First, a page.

When Jace begins to pull away from Clary without explaining why, she is forced to delve into the heart of a mystery whose solution reveals her worst nightmare: She herself has set in motion a terrible chain of events that could lead to her losing everything she loves. Even Jace.

After City of Glass, the levels of intrigue seem to go down, at least on a political scale. However, there is still the aftermath of the war to deal with, and personal scandals? Off the charts. All of the romantic relationships, and friendships, too, are further developed in this book, more than anything else. Simon and his “non-exclusivity” (Boy, that was just waiting to come back and bite him!) had me nervous for him – the girls he deals with are definitely NOT average. I mean, neither is he, but still. Then there’s Alec and Magnus. Geez, but I love them. They’re so, well, CUTE together. I can just picture them, and their relationship, so easily, even though they’re away for the first half of the book. The second half really digs into Alec’s feelings, and makes me very frustrated with him. And sort of with Magnus, too. But seriously, they’re a great couple. Then there’s Jordan. Honestly, I really like him. I hope he gets his girl. And anything else I say will probably be too spoilery, so I’ll stop there.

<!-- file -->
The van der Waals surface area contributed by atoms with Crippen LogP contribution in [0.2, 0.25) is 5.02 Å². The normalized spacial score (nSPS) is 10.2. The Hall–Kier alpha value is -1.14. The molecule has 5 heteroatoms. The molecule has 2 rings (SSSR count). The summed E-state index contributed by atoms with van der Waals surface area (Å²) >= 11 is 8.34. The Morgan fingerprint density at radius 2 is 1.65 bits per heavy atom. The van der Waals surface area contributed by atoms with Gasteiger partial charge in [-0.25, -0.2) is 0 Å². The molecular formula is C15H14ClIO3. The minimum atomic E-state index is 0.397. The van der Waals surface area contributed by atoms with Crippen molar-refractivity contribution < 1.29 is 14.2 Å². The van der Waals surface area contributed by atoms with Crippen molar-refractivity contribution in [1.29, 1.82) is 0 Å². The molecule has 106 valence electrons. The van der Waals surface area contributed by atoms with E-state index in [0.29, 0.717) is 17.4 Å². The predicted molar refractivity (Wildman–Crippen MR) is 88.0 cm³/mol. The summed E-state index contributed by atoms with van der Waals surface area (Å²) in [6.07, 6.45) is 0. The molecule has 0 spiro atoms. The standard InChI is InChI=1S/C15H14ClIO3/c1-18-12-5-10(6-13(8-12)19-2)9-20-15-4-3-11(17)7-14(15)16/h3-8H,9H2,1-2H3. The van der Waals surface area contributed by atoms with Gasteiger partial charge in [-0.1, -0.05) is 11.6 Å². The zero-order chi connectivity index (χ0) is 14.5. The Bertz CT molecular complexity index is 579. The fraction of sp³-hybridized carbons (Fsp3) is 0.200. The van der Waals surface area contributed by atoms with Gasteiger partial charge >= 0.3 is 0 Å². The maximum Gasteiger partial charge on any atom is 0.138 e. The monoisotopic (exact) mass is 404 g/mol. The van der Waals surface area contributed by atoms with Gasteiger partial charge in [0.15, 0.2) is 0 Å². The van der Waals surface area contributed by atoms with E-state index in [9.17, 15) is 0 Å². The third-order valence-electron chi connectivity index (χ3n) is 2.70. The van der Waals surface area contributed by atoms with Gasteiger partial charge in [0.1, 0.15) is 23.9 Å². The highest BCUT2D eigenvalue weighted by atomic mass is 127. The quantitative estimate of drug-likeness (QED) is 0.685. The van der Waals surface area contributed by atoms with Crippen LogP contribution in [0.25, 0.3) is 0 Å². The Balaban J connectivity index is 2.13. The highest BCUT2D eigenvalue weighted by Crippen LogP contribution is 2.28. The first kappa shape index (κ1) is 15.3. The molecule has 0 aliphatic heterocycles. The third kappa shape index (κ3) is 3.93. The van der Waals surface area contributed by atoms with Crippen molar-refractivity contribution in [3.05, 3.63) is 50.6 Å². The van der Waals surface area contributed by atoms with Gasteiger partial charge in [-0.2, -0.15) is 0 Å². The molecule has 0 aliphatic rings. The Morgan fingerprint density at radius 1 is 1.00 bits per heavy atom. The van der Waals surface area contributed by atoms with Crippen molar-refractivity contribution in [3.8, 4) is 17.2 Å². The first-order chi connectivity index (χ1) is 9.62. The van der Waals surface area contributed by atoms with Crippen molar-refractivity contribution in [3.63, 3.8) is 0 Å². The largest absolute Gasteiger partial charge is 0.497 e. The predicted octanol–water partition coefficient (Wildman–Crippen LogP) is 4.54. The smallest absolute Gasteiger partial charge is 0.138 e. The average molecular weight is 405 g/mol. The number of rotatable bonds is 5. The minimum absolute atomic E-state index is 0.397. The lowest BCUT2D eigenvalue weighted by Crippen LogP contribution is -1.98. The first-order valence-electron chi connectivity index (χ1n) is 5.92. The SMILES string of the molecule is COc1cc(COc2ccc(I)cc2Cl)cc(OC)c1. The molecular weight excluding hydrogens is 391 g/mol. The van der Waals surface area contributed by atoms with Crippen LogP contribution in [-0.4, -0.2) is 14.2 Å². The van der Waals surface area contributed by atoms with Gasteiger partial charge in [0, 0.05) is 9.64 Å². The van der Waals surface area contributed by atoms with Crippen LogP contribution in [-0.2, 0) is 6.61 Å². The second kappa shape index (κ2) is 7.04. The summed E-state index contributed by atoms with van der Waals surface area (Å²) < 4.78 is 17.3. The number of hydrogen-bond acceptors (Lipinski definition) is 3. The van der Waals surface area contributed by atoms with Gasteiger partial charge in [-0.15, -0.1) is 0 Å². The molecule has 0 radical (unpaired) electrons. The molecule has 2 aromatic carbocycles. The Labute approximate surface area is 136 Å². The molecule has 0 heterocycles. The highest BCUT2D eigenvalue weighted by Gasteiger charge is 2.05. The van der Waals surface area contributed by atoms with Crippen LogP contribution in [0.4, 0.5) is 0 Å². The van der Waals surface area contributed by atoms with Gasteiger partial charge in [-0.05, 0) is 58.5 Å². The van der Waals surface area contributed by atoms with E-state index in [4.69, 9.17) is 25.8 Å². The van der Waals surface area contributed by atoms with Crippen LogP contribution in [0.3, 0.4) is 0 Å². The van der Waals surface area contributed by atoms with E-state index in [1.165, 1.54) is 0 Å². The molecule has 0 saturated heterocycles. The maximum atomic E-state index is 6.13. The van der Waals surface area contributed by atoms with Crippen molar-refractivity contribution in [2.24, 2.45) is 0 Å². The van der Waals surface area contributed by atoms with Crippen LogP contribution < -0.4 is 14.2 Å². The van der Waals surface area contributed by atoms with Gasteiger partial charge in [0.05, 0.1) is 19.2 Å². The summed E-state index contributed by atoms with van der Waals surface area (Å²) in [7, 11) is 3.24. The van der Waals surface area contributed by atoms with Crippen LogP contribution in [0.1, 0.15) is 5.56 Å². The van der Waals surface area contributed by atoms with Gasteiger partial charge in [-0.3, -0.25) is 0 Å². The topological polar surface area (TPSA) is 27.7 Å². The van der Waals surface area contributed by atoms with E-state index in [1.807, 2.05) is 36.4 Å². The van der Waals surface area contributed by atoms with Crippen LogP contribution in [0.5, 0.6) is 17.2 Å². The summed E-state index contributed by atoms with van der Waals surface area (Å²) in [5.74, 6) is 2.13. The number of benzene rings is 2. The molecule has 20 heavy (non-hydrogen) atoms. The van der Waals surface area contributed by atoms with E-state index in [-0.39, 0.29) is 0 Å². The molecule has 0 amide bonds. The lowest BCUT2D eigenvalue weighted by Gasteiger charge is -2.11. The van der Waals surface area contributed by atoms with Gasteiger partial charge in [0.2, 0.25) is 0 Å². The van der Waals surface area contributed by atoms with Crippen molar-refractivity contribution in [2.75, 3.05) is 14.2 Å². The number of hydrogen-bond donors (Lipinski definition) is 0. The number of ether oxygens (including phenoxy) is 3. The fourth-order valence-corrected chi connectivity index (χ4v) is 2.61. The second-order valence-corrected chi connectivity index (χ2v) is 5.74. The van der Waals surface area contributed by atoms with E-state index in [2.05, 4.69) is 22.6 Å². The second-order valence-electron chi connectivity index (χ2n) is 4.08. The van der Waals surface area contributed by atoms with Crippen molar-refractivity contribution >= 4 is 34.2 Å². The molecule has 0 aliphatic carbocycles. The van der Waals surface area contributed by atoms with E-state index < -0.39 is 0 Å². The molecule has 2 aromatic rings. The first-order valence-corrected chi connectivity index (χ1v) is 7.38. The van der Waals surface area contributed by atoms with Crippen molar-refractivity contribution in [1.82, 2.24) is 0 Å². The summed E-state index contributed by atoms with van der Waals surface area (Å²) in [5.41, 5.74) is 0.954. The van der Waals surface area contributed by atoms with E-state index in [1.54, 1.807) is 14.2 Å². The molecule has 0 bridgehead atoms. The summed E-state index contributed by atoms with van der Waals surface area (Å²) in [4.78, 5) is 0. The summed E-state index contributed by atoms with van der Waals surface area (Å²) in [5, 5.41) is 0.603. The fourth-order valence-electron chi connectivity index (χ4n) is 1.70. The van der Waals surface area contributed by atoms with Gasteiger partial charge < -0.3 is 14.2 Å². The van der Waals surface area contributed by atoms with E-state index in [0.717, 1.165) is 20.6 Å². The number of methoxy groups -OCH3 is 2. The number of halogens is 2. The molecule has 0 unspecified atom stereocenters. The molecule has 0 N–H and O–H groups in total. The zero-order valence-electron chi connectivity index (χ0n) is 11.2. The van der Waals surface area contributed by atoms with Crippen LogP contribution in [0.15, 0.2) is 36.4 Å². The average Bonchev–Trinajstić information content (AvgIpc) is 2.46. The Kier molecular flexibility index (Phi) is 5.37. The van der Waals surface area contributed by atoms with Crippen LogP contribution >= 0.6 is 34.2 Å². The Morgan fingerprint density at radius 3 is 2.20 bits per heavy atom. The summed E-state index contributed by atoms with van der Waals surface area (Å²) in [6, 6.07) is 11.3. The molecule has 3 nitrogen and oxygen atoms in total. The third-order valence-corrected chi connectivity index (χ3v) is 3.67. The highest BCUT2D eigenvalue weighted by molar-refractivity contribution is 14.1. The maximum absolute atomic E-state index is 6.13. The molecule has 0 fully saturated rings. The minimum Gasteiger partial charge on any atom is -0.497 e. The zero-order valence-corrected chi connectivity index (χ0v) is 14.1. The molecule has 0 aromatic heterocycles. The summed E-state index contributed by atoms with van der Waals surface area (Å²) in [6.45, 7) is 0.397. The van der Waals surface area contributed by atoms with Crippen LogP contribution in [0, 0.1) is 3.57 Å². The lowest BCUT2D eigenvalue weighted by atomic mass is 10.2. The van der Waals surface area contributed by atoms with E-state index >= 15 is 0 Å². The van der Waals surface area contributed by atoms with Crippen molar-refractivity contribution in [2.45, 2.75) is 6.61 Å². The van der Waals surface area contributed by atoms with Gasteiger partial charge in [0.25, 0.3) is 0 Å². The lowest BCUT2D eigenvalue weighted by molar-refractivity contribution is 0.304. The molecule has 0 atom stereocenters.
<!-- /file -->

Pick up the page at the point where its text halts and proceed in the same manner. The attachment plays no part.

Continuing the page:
Clary and Jace. I mean, I think it speaks for itself, but I had to put them in a separate paragraph. I seriously LOVE them together. I mean, they were made for each other (NOT literally), and after all they’ve been through, I would have killed them if they broke up. And with all the issues in this book that they were going through, especially Jace with his I’ve-just-come-back-from-the-dead problems, I got seriously scared. There are a bunch of steamy scenes, and also some sweet ones. My favorite parts of this series as a whole are when Jace breaks down and is tender and honest with Clary. (I also love the parts where she’s angry and loses her temper at him – like in the first book with the slap across the face.) This section of their story definitely tests their relationship.